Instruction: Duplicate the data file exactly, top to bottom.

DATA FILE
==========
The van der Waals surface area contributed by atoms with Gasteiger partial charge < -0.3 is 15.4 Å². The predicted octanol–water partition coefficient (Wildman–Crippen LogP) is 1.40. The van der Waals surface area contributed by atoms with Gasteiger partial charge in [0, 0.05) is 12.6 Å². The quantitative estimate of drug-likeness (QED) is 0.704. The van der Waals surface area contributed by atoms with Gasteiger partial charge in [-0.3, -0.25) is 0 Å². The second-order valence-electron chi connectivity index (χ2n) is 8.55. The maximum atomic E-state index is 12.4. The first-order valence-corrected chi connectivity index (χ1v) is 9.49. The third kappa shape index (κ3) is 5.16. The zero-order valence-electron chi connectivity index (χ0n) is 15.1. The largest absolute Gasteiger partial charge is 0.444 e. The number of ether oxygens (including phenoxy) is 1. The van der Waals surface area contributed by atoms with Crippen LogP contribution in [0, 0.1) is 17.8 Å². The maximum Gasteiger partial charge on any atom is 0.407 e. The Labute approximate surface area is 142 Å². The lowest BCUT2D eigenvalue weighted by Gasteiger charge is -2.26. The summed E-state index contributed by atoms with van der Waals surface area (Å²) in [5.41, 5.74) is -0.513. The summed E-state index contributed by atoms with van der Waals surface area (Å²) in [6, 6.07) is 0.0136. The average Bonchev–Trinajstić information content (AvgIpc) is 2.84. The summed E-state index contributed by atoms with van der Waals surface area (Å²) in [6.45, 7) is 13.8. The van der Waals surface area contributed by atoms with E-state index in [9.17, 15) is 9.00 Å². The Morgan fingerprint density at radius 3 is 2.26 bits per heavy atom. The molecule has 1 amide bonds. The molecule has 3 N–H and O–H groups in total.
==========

The van der Waals surface area contributed by atoms with Gasteiger partial charge < -0.3 is 15.4 Å². The predicted octanol–water partition coefficient (Wildman–Crippen LogP) is 1.40. The van der Waals surface area contributed by atoms with Gasteiger partial charge in [0, 0.05) is 12.6 Å². The quantitative estimate of drug-likeness (QED) is 0.704. The van der Waals surface area contributed by atoms with Gasteiger partial charge in [-0.3, -0.25) is 0 Å². The second-order valence-electron chi connectivity index (χ2n) is 8.55. The maximum atomic E-state index is 12.4. The first-order valence-corrected chi connectivity index (χ1v) is 9.49. The third kappa shape index (κ3) is 5.16. The zero-order valence-electron chi connectivity index (χ0n) is 15.1. The largest absolute Gasteiger partial charge is 0.444 e. The number of ether oxygens (including phenoxy) is 1. The van der Waals surface area contributed by atoms with Crippen LogP contribution in [0, 0.1) is 17.8 Å². The maximum Gasteiger partial charge on any atom is 0.407 e. The Labute approximate surface area is 142 Å². The lowest BCUT2D eigenvalue weighted by Gasteiger charge is -2.26. The summed E-state index contributed by atoms with van der Waals surface area (Å²) in [5.41, 5.74) is -0.513. The summed E-state index contributed by atoms with van der Waals surface area (Å²) in [6, 6.07) is 0.0136. The average Bonchev–Trinajstić information content (AvgIpc) is 2.84. The summed E-state index contributed by atoms with van der Waals surface area (Å²) in [6.45, 7) is 13.8. The van der Waals surface area contributed by atoms with E-state index in [9.17, 15) is 9.00 Å². The Morgan fingerprint density at radius 3 is 2.26 bits per heavy atom. The molecule has 1 amide bonds. The molecule has 3 N–H and O–H groups in total.